The road takes you over Pine Pass and presents you with

 spectacular views of the Rocky Mountains and

Azouetta Lake.

Chetwynd has a municipal campground with 15 basic

 sites, a tennis court and a sani-station.

Highway 29 south from Chetwynd leads you to the

 community of Tumbler Ridge 105 km/65 miles).

Established less than 20 years ago, it services the coal

 mining industry in the Rocky Mountains.

 The trails around Monkman Provincial Park

 (60 km/37 miles south by gravel road) provide off-road

enjoyment for snowmobilers and skiers in the winter and

mountain bikers and hikers in the summer.

Kiuseo Falls are a well-known attraction at Monkman.

64 km/40 miles north of Chetwynd on Highway 29,

 is Hudson’s Hope and the site of the W.A.C. Bennett Dam,

one of the largest hydro systems of its kind in

North America.

The museum in Hudson’s Hope features fossils that date

 back more than 11 thousand years and give evidence

 to why this area is commonly called “the land of

dinosaurs and dams.”

Fort St. John (88 km/55 miles) was established in 1794

as a trading post, when its population consisted of 12 men,

4 women and 5 children.

Now the largest city on BC’s Alaska Highway, it is a golf

course mecca of the Peace River Valley.

At Fort St. John, your route returns to Highway 97,

 turning south to Dawson Creek (75 km/47 miles).

 This farming area is known for its honey and produce,

which is featured at the town’s farmer’s market each

 Saturday, May through September.

Dawson Creek (not to be confused with Dawson City) is

also known as “Mile O” of the Alaska Highway.

 World War II had a decisive effect on this town, whose

 population grew from 600 to 10,000 in 1942.

A visit to the “Mile 0” cairn is a must as is a walking tour

 of the town’s unusual museums and heritage sites.

Travellers will also enjoy several attractions in the area,

including the Gold Panning Championship in August,

 near Taylor.

 The Dawson Creek Stampede, also in August, i

s legendary, as is its World Class Chuckwagon Racing.

 Contact one of the information centres listed below for

 further information.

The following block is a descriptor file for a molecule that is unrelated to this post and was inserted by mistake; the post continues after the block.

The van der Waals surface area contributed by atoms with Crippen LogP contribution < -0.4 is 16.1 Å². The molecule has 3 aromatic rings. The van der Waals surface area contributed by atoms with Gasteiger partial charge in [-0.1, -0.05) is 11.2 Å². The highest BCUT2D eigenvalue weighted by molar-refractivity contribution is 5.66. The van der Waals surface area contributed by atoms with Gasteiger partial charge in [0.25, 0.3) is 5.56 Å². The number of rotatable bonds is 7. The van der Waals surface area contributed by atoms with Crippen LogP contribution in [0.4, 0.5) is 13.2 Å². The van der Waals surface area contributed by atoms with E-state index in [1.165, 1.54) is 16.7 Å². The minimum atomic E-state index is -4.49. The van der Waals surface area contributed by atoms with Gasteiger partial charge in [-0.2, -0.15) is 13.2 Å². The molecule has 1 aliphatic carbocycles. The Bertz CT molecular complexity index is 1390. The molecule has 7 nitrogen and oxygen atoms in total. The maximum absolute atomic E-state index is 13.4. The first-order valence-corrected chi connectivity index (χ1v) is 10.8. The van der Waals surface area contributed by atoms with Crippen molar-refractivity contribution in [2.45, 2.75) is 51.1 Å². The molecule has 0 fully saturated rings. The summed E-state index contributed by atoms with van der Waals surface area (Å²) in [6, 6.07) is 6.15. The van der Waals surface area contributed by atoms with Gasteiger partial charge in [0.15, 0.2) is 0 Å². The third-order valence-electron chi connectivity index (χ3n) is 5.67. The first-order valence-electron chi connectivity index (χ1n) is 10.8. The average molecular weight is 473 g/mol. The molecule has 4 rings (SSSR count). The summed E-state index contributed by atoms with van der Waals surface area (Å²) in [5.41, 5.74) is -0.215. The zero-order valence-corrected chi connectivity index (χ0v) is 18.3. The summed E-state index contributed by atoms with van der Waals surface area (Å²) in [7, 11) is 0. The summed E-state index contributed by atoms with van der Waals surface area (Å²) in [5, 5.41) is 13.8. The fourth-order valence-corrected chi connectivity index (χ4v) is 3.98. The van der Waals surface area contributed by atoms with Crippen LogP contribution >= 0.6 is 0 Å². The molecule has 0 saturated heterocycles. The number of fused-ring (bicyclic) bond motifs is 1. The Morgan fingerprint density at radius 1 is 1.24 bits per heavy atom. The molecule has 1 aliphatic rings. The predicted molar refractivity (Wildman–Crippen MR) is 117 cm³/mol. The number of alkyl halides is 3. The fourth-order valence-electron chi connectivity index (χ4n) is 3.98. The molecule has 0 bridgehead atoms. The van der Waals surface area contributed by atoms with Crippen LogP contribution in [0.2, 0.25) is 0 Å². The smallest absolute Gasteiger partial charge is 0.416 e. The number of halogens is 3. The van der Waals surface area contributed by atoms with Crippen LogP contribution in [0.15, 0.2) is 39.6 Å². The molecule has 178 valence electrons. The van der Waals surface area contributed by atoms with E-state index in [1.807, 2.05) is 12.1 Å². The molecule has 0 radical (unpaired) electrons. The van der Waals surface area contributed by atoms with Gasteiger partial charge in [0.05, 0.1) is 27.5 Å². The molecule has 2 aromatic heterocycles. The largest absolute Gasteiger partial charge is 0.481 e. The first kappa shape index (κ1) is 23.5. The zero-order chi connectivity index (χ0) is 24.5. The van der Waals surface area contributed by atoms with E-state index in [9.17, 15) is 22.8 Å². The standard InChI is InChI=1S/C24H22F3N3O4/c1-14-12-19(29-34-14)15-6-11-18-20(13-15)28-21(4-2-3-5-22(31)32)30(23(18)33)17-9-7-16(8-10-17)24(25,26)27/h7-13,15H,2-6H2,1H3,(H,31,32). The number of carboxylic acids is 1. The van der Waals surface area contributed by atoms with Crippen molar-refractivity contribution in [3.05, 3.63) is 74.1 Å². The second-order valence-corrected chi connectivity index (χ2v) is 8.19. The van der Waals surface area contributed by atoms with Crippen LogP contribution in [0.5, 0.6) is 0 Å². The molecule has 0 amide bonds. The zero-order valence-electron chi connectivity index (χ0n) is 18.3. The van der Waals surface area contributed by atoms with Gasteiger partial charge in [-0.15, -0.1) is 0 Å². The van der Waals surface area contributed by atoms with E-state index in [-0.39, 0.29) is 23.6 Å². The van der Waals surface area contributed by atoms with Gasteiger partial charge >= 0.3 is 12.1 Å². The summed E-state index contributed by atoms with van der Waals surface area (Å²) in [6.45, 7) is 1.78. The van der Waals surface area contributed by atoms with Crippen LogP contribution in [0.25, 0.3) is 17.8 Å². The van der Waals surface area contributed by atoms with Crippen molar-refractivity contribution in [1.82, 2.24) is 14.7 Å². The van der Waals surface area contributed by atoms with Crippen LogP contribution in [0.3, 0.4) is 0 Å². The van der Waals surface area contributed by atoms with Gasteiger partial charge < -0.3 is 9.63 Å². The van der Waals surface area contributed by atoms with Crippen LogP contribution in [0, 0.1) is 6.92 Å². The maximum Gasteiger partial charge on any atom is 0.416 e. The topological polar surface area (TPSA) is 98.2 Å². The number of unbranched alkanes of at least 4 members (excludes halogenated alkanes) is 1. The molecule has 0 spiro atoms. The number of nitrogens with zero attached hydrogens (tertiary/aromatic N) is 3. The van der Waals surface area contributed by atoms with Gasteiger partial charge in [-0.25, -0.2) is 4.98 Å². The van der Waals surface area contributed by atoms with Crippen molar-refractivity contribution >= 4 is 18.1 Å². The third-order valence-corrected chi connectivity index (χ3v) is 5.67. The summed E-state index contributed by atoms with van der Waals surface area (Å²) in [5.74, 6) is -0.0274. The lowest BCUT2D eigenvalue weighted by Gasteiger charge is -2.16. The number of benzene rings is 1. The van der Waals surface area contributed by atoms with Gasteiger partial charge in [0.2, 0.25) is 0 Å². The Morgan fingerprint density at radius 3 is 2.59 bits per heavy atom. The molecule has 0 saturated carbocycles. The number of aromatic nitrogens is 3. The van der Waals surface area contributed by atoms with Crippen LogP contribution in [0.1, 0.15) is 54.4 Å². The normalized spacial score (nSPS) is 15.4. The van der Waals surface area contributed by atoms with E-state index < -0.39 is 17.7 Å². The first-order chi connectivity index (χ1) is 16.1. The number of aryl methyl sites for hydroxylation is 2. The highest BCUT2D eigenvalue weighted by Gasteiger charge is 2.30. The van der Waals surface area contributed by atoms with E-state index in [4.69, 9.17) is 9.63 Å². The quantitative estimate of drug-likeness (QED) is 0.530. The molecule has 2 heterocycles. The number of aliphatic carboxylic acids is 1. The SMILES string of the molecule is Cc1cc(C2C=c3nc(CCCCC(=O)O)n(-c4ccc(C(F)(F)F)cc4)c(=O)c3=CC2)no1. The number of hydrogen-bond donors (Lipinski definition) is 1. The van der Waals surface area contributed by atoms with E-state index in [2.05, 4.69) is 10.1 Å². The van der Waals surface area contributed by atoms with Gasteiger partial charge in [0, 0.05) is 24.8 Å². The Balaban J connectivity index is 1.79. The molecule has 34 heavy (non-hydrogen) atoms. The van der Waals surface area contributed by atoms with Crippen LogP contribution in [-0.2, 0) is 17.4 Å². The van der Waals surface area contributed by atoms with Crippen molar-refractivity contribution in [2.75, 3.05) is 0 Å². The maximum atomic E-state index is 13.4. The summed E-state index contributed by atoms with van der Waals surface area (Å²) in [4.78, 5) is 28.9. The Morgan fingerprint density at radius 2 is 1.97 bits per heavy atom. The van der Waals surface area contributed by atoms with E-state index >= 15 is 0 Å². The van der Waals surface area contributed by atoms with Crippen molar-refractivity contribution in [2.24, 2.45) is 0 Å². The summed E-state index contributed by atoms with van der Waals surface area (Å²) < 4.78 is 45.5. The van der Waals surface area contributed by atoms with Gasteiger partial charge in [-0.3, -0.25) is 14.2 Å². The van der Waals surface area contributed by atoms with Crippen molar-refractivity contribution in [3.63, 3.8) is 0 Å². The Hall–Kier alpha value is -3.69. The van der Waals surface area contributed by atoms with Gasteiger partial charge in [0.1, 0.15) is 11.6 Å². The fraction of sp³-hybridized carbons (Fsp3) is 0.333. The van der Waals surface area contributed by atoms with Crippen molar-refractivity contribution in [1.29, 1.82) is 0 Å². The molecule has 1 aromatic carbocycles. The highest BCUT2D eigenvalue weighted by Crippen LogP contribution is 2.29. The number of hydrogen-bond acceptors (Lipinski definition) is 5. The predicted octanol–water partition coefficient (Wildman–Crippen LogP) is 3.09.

From Dawson Creek travellers have a number of routes

to choose from.

You can complete your loop back to Prince George via

Highway 97, or head to Tumbler Ridge via Highway 29.

See you then!

Today’s Blog is brought to you courtesty of

CHERYL YOUNG, REALTOR

VICTORIA BC

THE CREDIT BELONGS TO THOSE WHO ARE ACTUALLY

IN THE ARENA, WHO STRIVE VALIANTLY: WHO KNOW

THE GEAT ENTHUSIAMS, THE GREAT DEVOTIONS, AND SPEND

THEMSELVES IN A WORTHY  CAUSE;

WHO AT THE BEST KNOW THE TRIUMPH OF HIGH

ACHIEVEMENT;  AND WHO AT THE WORST, IF THEY FAIL,

FAIL WHILE DARING GREATLY, SO THAT THEIR PLACE

SHALL NEVER BE WITH THOSE COLD AND TIMID SOULS

WHO KNEW NEITHER VICTORY AND DEFEAT

THEODORE ROOSEVELT

http://www.cherylyoung.ca/bling_necklace_and_sets.html

www.facebook.com/cherylcyoung

www.twitter.com/CheryCYoung

SAANICH PENINSULA REALTY

VICTORIA B.C

www.cherylyoung.ca

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Responses

  1. Hi Cheryl,

    Great feature, thanks for calling attention to our amazing corner of BC. I have to say though that the picture you used of Tumbler Ridge is, well, not Tumbler Ridge but Ridley Island in Prince Rupert. I’d be happy to send you a decent photo if you’d like – Kinuseo Falls perhaps?
    Ray Proulx

    • please do send the picture and since I have never been there yet please let me know shich picture I should remove

  2. […] This post was mentioned on Twitter by Leo Lee. Leo Lee said: RT @CherylCYoung: Northwestern B.C's Peace Valley is a magical ride through history: http://t.co/fXIfTgB […]